It’s important you and your doctor make a shared decision about what’s best for you if your snoring is becoming a problem. When deciding what’s best you should both consider the benefits, the risks, the alternatives and what will happen if you do nothing.
What are the BENEFITS of the intervention?
Surgery for snoring in patients without Obstructive Sleep Apnoea (OSA) has been shown to have limited to no long term clinical effectiveness.
What are the RISKS?
Surgery carries a small risk of severe complications including bleeding, airway compromise and in rare cases death. There is also evidence that the majority of patients suffer persistent side effects including: swallowing problems, voice change, globus (a persistent sensation of having a lump in the back of your mouth), taste disturbance and nasal regurgitation.
What are the ALTERNATIVES?
There are a number of alternatives to surgery that can improve the symptom of snoring. These include, losing weight, stopping smoking, cutting down on alcohol, medical treatments for a blocked nose or mouth splints which can help to move your jaw forward when you are sleeping.
What if you do NOTHING?
Doing nothing is not likely to be harmful. Snoring is a common condition and can be frustrating for both the patient and partner. It is recommended a clinician rules out reversible causes and Obstructive Sleep Apnoea. The alternatives suggested above may help and far outweigh the benefits of any surgical intervention.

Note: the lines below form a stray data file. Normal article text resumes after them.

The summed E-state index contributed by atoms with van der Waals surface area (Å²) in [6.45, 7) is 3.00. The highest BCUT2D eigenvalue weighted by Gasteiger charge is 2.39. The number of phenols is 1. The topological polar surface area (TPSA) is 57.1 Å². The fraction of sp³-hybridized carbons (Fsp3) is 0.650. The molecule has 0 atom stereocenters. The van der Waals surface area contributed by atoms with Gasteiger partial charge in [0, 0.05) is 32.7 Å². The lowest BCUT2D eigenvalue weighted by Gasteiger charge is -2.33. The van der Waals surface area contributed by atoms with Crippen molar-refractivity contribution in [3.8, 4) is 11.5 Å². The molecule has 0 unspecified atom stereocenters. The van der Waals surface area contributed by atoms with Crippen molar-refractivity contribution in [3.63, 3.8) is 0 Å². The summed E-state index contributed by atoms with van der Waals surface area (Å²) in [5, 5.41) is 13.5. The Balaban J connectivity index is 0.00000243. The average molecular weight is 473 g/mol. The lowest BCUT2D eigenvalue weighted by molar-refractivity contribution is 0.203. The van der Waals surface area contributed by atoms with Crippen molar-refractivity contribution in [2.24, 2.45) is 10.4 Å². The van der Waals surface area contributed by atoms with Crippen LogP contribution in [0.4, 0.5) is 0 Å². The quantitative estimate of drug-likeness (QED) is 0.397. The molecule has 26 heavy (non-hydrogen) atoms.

WHEN (LEFT(der.Spell_Dominant_Procedure,4) in ('F324','F325','F326’) AND der.Spell_Primary_Diagnosis like '%R065%’) AND apcs.der_diagnosis_all not like '%G473%’ AND isnull(APCS.Age_At_Start_of_Spell_SUS,APCS.Der_Age_at_CDS_Activity_Date) between 19 and 120 AND APCS.Admission_Method not like ('2%') THEN 'A_snoring'
Procedure codes (OPCS)
F324 Operations on uvula NEC
F328 Other specified other operations on palate
Y067 Radiofrequency excision of lesion of organ NOC (Secondary to F328)
Y081 Laser excision of organ NOC (Secondary to F328)
Diagnosis codes (ICD)
R065 Mouth breathing
G473 Sleep apnoea
apcs.der_diagnosis_all not like '%C[0-9][0-9]%' and apcs.der_diagnosis_all not like '%D0%' and apcs.der_diagnosis_all not like '%D3%' and apcs.der_diagnosis_all not like '%D4%’
This code captures code in the ranges C00-C99, D00-D09 and D37-D48.
Age range: the codes use the following age ranges 0-18 for children and 19-120
— Private Appointment Exclusion
- Franklin KA, Anttila H, Axelsson S, Gislason T, Maasilta P, Myhre KI, Rehnqvist N. Effects and side-effects of surgery for snoring and obstructive sleep apnoea- a systematic Sleep. 2009 Jan. 32(1):27-36.
- Main C, Liu Z, Welch K, Weiner G, Jones SQ, Stein K. Surgical procedures and non-surgical devices for the management of non-apnoeic snoring: a systematic review of clinical effects and associated treatment Health Technol Assess 2009;13(3). https://www.ncbi.nlm.nih.gov/pubmed/19091167.
- Jones TM, Earis JE, Calverley PM, De S, Swift AC. Snoring surgery: A retrospective review. Laryngoscope. 2005 Nov 115(11): 2015-20.
How up to date is this information?
Last revised December 2023
December 2023 - Coding updated. August 2022 - Coding updated